You can explore all the site’s tools by clicking on Tools in the horizontal navigation bar at the top of any page. They come in three categories: investor alerts, investor tools and calculators, and investor education resources.

Alerts and Tools

Investor alerts are courtesy of the Financial Industry Regulatory Authority. You can learn about phishing, green energy scams, fake checks and other cons. Not all alerts are about scams, though. You can also find out what to do if your brokerage goes out of business, why you shouldn’t use a 401(k) debit card and the ins and outs of reverse mortgages.
FINRA provides the tools and calculators for the site, too. With the Fund Analyzer, you can see the returns a fund provides over different periods plus the fees and charges you’d have paid during that time. Sadly, the retirement calculator is too simplistic to provide useful results; you can’t specify a different return before and during retirement, for example, to reflect more conservative investment strategies when you start spending your nest egg.
The site’s tools include a database of professional designations, from accredited asset management specialist to Certified Financial Planner to wealth management specialist. To help find the right person to meet your investment planning needs, choose a designation and find out what organization certifies it, the experience and education required and more.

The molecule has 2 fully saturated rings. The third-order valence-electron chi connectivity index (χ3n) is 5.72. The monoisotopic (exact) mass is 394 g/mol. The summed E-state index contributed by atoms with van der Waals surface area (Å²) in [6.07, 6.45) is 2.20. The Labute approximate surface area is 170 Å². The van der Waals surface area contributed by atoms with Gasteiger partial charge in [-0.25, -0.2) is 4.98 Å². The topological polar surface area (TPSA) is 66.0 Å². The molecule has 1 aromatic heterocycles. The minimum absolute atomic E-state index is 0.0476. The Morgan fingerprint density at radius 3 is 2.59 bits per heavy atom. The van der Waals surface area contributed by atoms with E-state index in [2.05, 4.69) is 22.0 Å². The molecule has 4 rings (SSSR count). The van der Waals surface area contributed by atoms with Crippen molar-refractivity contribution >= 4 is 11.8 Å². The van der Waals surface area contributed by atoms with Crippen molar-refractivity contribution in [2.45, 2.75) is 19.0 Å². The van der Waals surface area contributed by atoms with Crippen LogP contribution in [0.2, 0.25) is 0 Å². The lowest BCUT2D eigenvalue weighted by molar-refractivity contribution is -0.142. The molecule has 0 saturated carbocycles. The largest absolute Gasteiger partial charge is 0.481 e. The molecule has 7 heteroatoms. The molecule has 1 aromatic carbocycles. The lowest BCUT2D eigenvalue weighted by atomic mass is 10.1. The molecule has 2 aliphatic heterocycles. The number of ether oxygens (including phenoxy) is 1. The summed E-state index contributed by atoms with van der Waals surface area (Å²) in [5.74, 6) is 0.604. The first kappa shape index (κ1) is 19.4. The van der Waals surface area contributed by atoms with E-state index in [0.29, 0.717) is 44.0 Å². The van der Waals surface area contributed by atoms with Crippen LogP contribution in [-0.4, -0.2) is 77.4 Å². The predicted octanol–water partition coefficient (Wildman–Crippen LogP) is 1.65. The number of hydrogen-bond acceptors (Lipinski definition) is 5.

You can also try your hand at Moneytopia, a game FINRA developed. It takes awhile to load and to work through, if you’ve enjoyed learning to fly with a flight simulator, you might play this game to find out how to make your finances soar without crashing.

Link of the Month

If you’re tired of trying to read articles online while ads cling to every margin, banners blink and images jiggle — infringing on your ability to focus — try Readability, a free tool you can drag onto your browser’s toolbar.
Making webpages readable couldn’t be simpler. Readability is designed to convert a webpage to a newspaper layout with medium-size text and wide margins, but you can change any of those settings. Once you’ve done that, drag the Readability button to your Web browser’s toolbar.

When a webpage’s electronic chaff drives you crazy, simply select Readability on your toolbar. The page becomes simplicity itself. Everything except text and photos disappears, and you’re left with an easy-to-read font on an off-white background (see screen capture, above). And if Readability can’t work its magic with a webpage, just refresh to see the original version again. Arc90, a technology-solutions company based in New York City, developed this great tool.

Websites of Interest

Bonnie Biafore is the author of 24 books about investing, personal finance, project management, software (such as QuickBooks and Project) and the recently published novel, Fresh Squeezed. Go to BonnieBiafore.com to learn more.